By the seventh day God had finished the work he had been doing; so on the seventh day he rested from all his work. Then God blessed the seventh day and made it holy, because on it he rested from all the work of creating that he had done.

 

This is the account of the heavens and the earth when they were created, when the Lord God made the earth and the heavens.

 

First, since this is Trinity Sunday, I want to point out that it was the Spirit of God that hovered over what had not yet been created, but I also want to point out that God’s command to humanity was not to fill the earth and destroy it, but to fill the earth and subdue it.  When we subdue and animal, or even an enemy, the word subdue allows us to understand that what is subdued is not damaged, but repurposed or redirected.  Wild horses are subdued so that they can be transformed into a creature that works side by side with humans to do things together that neither could ever do alone.  Other animals are subdued so that they can be relocated away from populated areas.  But in most cases, the act of subduing is done in a deliberate way so that the animal is not harmed.  When God blesses humanity with the world that he has created, we are established as custodians and caretakers and not installed as overlords who are bent on domination and destruction.

 

But we know from the story of Adam and Eve, that our custodial care of the world quickly went disastrously wrong.  Because of their sin, human beings were suddenly thrust from a garden in which their care was custodial, into a harsh world where every moment of their existence was focused on survival.  What God saw at the end of the sixth day was “very good” but today, maybe not so much.  After the sin of Adam and Eve and their ejection from the Garden of Eden, both humanity and the planet on which they lived began a serious decline.  For thousands of years, not only did humanity struggle for survival, but we also struggled to rediscover the wonder of those early days in the garden, humanity has struggled to rediscover the kind of relationship  and the closeness that Adam and Eve had with God but we were eternally separated from God by our sinfulness.

 

Until the arrival of Jesus.

 

The sacrifice of Jesus on the cross was the one thing that could repair our relationship with God and return us to the kind of closeness that humanity once had with God.  That return, rescue, and restoration, was such amazing news that Jesus’ final words to his disciples were about what they needed to with what they had learned.  In Matthew 28:16-20, we hear these words:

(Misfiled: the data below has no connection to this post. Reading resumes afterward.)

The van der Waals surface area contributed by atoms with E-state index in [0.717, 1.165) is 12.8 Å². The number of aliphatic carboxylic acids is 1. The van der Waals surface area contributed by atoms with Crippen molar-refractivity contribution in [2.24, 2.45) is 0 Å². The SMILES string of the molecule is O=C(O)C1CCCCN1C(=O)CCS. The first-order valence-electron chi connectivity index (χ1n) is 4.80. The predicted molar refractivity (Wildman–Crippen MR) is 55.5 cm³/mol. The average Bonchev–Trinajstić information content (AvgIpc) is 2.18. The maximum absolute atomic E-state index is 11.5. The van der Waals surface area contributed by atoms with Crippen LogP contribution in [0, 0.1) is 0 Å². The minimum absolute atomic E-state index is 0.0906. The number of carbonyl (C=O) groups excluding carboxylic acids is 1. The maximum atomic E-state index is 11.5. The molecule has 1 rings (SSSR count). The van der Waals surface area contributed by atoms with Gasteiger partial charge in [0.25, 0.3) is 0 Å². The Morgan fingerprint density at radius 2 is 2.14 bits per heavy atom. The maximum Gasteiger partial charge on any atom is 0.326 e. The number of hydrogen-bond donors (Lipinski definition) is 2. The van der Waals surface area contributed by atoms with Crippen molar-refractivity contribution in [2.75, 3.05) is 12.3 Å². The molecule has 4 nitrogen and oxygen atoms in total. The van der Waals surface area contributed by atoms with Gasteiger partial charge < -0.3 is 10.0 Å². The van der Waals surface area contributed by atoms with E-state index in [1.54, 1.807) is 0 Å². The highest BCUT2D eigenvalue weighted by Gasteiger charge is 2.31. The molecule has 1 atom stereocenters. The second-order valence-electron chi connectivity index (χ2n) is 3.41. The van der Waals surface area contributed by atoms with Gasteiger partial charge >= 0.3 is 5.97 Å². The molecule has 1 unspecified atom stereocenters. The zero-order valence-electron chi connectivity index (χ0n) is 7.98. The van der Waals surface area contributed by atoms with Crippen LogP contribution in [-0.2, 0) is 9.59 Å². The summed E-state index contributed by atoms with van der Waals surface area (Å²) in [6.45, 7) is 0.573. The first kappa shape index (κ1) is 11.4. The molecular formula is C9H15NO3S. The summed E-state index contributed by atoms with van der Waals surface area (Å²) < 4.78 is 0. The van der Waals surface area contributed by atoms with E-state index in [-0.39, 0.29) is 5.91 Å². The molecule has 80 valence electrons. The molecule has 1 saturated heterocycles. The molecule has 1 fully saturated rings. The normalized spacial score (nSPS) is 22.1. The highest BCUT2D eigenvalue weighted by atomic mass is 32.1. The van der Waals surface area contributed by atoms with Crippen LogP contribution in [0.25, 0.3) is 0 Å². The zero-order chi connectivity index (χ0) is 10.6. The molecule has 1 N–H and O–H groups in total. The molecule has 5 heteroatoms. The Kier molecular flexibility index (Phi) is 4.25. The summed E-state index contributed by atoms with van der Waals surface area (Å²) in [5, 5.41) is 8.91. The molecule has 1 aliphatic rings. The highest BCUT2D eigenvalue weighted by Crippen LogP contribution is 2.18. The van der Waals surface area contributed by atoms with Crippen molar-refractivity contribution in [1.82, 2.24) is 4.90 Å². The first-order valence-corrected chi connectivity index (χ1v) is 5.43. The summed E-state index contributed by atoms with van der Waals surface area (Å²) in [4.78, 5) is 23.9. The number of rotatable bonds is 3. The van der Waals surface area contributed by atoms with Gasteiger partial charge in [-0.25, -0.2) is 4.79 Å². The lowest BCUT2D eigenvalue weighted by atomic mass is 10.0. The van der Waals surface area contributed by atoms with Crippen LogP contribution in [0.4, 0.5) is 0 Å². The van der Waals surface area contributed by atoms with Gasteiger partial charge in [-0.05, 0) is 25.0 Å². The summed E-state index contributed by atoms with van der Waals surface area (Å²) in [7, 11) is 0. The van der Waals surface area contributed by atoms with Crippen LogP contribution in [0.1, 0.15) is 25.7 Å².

16 Then the eleven disciples went to Galilee, to the mountain where Jesus had told them to go. 17 When they saw him, they worshiped him; but some doubted. 18 Then Jesus came to them and said, “All authority in heaven and on earth has been given to me. 19 Therefore go and make disciples of all nations, baptizing them in the name of the Father and of the Son and of the Holy Spirit, 20 and teaching them to obey everything I have commanded you. And surely I am with you always, to the very end of the age.”

 

Jesus’ instruction is to go into the world and make disciples in every nation and to baptize them in the name of the Father, Son, and Holy Spirit.  As we’ve discussed before, the word, “Trinity” doesn’t appear in scripture, and isn’t invented by the church for almost a hundred years, but Jesus obviously understood the concept that God existed as three persons, Father, Son, and Holy Spirit, regardless of what term you choose to describe it.  But Jesus also cautions his disciples not to teach half-heartedly or with some kind of bias, but to teach everything that Jesus had taught them.  And finally, as Jesus left, he reminded them that while he might be leaving the world physically, he would be with them always even until the end of the world.  It doesn’t take a genius to understand that Jesus’ words were intended for us just as they were for the first disciples.  Since humans only live for a few dozen years and then pass their mission on to the next generation, Jesus’ promise to remain with the disciples is clearly a message that Jesus remains with us still today.